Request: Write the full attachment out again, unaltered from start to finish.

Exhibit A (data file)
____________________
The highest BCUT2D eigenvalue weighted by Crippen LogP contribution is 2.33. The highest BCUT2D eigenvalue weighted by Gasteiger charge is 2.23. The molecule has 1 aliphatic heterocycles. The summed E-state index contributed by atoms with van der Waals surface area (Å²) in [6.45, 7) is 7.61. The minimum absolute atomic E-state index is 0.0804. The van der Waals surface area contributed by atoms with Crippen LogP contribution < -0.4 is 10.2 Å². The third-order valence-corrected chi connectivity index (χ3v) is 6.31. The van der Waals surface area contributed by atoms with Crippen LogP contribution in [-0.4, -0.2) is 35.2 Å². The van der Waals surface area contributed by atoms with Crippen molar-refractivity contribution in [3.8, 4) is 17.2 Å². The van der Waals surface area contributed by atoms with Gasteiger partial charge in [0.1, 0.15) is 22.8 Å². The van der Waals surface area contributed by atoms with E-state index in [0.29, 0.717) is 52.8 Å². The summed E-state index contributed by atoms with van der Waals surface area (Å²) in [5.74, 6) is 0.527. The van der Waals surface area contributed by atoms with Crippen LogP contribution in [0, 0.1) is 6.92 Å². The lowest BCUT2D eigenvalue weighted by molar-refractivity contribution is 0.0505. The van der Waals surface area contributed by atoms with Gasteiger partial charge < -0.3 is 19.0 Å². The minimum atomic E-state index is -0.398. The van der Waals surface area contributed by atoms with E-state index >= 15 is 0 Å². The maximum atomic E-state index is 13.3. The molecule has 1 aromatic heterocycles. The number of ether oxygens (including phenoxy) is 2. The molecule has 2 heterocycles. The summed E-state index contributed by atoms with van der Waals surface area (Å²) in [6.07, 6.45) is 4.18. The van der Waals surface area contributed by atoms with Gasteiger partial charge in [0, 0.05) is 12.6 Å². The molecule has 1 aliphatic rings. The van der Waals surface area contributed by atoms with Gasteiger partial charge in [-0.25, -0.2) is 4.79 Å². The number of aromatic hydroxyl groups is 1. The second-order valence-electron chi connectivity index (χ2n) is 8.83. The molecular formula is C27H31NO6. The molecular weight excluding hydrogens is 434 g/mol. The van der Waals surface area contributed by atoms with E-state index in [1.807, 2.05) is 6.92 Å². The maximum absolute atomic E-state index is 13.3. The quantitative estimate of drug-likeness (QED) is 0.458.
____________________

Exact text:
The highest BCUT2D eigenvalue weighted by Crippen LogP contribution is 2.33. The highest BCUT2D eigenvalue weighted by Gasteiger charge is 2.23. The molecule has 1 aliphatic heterocycles. The summed E-state index contributed by atoms with van der Waals surface area (Å²) in [6.45, 7) is 7.61. The minimum absolute atomic E-state index is 0.0804. The van der Waals surface area contributed by atoms with Crippen LogP contribution < -0.4 is 10.2 Å². The third-order valence-corrected chi connectivity index (χ3v) is 6.31. The van der Waals surface area contributed by atoms with Crippen LogP contribution in [-0.4, -0.2) is 35.2 Å². The van der Waals surface area contributed by atoms with Crippen molar-refractivity contribution in [3.8, 4) is 17.2 Å². The van der Waals surface area contributed by atoms with Gasteiger partial charge in [0.1, 0.15) is 22.8 Å². The van der Waals surface area contributed by atoms with E-state index in [0.29, 0.717) is 52.8 Å². The summed E-state index contributed by atoms with van der Waals surface area (Å²) in [5.74, 6) is 0.527. The van der Waals surface area contributed by atoms with Crippen LogP contribution in [0, 0.1) is 6.92 Å². The lowest BCUT2D eigenvalue weighted by molar-refractivity contribution is 0.0505. The van der Waals surface area contributed by atoms with Gasteiger partial charge < -0.3 is 19.0 Å². The minimum atomic E-state index is -0.398. The van der Waals surface area contributed by atoms with E-state index >= 15 is 0 Å². The maximum atomic E-state index is 13.3. The molecule has 1 aromatic heterocycles. The number of ether oxygens (including phenoxy) is 2. The molecule has 2 heterocycles. The summed E-state index contributed by atoms with van der Waals surface area (Å²) in [6.07, 6.45) is 4.18. The van der Waals surface area contributed by atoms with Gasteiger partial charge in [0, 0.05) is 12.6 Å². The molecule has 1 aliphatic rings. The van der Waals surface area contributed by atoms with Gasteiger partial charge in [-0.25, -0.2) is 4.79 Å². The number of aromatic hydroxyl groups is 1. The second-order valence-electron chi connectivity index (χ2n) is 8.83. The molecular formula is C27H31NO6. The molecular weight excluding hydrogens is 434 g/mol. The van der Waals surface area contributed by atoms with E-state index in [1.807, 2.05) is 6.92 Å². The maximum absolute atomic E-state index is 13.3. The quantitative estimate of drug-likeness (QED) is 0.458.